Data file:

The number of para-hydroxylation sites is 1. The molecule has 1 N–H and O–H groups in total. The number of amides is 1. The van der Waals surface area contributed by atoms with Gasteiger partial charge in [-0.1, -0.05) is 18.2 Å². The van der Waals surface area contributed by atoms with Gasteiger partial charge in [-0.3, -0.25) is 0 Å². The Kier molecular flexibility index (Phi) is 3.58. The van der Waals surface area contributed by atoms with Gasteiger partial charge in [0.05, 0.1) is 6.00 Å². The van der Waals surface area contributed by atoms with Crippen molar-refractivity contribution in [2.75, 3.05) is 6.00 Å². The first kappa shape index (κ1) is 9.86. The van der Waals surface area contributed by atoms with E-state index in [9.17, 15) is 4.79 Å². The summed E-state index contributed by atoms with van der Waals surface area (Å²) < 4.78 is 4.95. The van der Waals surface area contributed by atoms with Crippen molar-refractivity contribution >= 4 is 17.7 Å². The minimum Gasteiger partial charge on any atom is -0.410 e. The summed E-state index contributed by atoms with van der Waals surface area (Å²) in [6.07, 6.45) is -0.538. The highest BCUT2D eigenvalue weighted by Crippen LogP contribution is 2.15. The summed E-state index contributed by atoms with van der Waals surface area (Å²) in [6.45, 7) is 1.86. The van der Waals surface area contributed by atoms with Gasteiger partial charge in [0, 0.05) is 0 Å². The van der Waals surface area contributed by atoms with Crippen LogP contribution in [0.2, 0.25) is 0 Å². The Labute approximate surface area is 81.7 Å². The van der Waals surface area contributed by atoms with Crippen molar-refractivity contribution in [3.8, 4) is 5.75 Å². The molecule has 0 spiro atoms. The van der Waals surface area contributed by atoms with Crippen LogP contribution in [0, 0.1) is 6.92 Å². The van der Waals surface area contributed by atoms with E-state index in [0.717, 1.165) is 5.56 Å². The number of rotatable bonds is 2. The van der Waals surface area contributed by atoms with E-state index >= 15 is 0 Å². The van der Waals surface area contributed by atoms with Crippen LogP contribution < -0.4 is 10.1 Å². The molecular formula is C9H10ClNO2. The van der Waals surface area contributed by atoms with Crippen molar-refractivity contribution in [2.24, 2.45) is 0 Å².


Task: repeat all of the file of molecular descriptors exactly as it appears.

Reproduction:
The number of para-hydroxylation sites is 1. The molecule has 1 N–H and O–H groups in total. The number of amides is 1. The van der Waals surface area contributed by atoms with Gasteiger partial charge in [-0.1, -0.05) is 18.2 Å². The van der Waals surface area contributed by atoms with Gasteiger partial charge in [-0.3, -0.25) is 0 Å². The Kier molecular flexibility index (Phi) is 3.58. The van der Waals surface area contributed by atoms with Gasteiger partial charge in [0.05, 0.1) is 6.00 Å². The van der Waals surface area contributed by atoms with Crippen molar-refractivity contribution in [2.75, 3.05) is 6.00 Å². The first kappa shape index (κ1) is 9.86. The van der Waals surface area contributed by atoms with E-state index in [9.17, 15) is 4.79 Å². The summed E-state index contributed by atoms with van der Waals surface area (Å²) < 4.78 is 4.95. The van der Waals surface area contributed by atoms with Crippen molar-refractivity contribution >= 4 is 17.7 Å². The minimum Gasteiger partial charge on any atom is -0.410 e. The summed E-state index contributed by atoms with van der Waals surface area (Å²) in [6.07, 6.45) is -0.538. The highest BCUT2D eigenvalue weighted by Crippen LogP contribution is 2.15. The summed E-state index contributed by atoms with van der Waals surface area (Å²) in [6.45, 7) is 1.86. The van der Waals surface area contributed by atoms with Gasteiger partial charge in [0, 0.05) is 0 Å². The van der Waals surface area contributed by atoms with Crippen LogP contribution in [0.2, 0.25) is 0 Å². The Labute approximate surface area is 81.7 Å². The van der Waals surface area contributed by atoms with Crippen molar-refractivity contribution in [3.8, 4) is 5.75 Å². The molecule has 0 spiro atoms. The van der Waals surface area contributed by atoms with Crippen LogP contribution in [0, 0.1) is 6.92 Å². The van der Waals surface area contributed by atoms with E-state index in [0.717, 1.165) is 5.56 Å². The number of rotatable bonds is 2. The van der Waals surface area contributed by atoms with E-state index >= 15 is 0 Å². The van der Waals surface area contributed by atoms with Crippen LogP contribution < -0.4 is 10.1 Å². The molecular formula is C9H10ClNO2. The van der Waals surface area contributed by atoms with Crippen molar-refractivity contribution in [2.24, 2.45) is 0 Å².